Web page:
Hope in Times of Fear: The Resurrection and the Meaning of Easter by Tim Keller. Viking. 272 pages. 2021
Tim Keller tells us that he began this book on the resurrection and then the COVID-19 pandemic struck and he was diagnosed with pancreatic cancer. Writing in such dark times helped him see in the resurrection new depths of comfort and power.
In this book, Keller looks at what Christ as the resurrected one gives to us for life now. He focuses on the resurrection as a key to understanding the whole Bible and to facing all the challenges of life—suffering, personal change, injustice, moral clarity, and the uncertainty of the future. I read with particular interest his five case studies of people who met Jesus after his resurrection and his discussion of unrest and dissatisfaction regarding all social relationships (between economic classes, the races and nationalities, and the sexes). He tells us that in the death and resurrection of Jesus, Christians have the resources for a transformation of social relationships that can be a powerful sign to the watching world.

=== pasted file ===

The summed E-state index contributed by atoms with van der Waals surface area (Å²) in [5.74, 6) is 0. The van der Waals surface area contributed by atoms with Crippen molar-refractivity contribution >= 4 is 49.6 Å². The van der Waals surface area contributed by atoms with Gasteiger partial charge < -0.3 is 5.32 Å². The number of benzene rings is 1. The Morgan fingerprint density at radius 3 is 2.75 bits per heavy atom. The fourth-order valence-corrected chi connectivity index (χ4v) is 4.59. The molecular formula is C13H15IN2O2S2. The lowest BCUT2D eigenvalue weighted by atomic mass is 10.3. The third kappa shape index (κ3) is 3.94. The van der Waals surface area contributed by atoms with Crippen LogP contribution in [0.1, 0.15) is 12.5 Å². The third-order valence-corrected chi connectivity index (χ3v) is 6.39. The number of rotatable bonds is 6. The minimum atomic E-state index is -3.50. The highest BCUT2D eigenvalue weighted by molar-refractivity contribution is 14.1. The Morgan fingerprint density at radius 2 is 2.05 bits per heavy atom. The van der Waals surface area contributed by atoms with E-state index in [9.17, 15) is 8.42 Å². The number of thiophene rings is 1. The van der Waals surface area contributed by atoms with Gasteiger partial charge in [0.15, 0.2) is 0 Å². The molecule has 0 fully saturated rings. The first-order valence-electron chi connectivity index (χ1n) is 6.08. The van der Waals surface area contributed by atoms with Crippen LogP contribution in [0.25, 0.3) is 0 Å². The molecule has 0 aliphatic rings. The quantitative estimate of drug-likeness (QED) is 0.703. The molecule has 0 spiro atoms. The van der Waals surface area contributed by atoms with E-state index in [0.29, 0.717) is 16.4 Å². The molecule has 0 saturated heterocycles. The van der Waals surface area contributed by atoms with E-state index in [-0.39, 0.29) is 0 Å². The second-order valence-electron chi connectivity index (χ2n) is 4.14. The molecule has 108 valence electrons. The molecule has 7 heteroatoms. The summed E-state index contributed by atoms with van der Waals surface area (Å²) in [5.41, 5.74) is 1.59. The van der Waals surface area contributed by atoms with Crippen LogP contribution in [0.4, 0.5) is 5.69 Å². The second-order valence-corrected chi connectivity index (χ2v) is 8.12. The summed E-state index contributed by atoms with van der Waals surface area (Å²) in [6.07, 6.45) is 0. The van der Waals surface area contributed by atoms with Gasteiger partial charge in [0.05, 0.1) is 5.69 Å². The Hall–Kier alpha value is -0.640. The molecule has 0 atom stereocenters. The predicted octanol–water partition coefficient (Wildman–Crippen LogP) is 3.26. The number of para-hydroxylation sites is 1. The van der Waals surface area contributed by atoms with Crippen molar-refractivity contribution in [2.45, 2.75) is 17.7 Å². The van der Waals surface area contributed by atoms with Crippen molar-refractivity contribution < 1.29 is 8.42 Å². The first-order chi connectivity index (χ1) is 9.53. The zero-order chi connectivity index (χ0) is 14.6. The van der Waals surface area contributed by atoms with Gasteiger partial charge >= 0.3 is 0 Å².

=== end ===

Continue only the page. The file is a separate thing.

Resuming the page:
A key theme throughout the book is what he refers to as “The Great Reversal”, an idea which he writes is at the heart of the gospel. Keller tells us that the cross and resurrection is the Great Reversal. Christ saves us through weakness by giving up power and succumbing to a seeming defeat. But he triumphs—not despite the weakness and loss of power but because of it and through it. His basic thesis of the book is that the resurrection, the Great Reversal, brings us both the power and the pattern for living life now connected to God’s future new creation. The way up is down, that the way to strength is through weakness, and that God has a plan and walks with us in the midst of our suffering, fragility, and helplessness.
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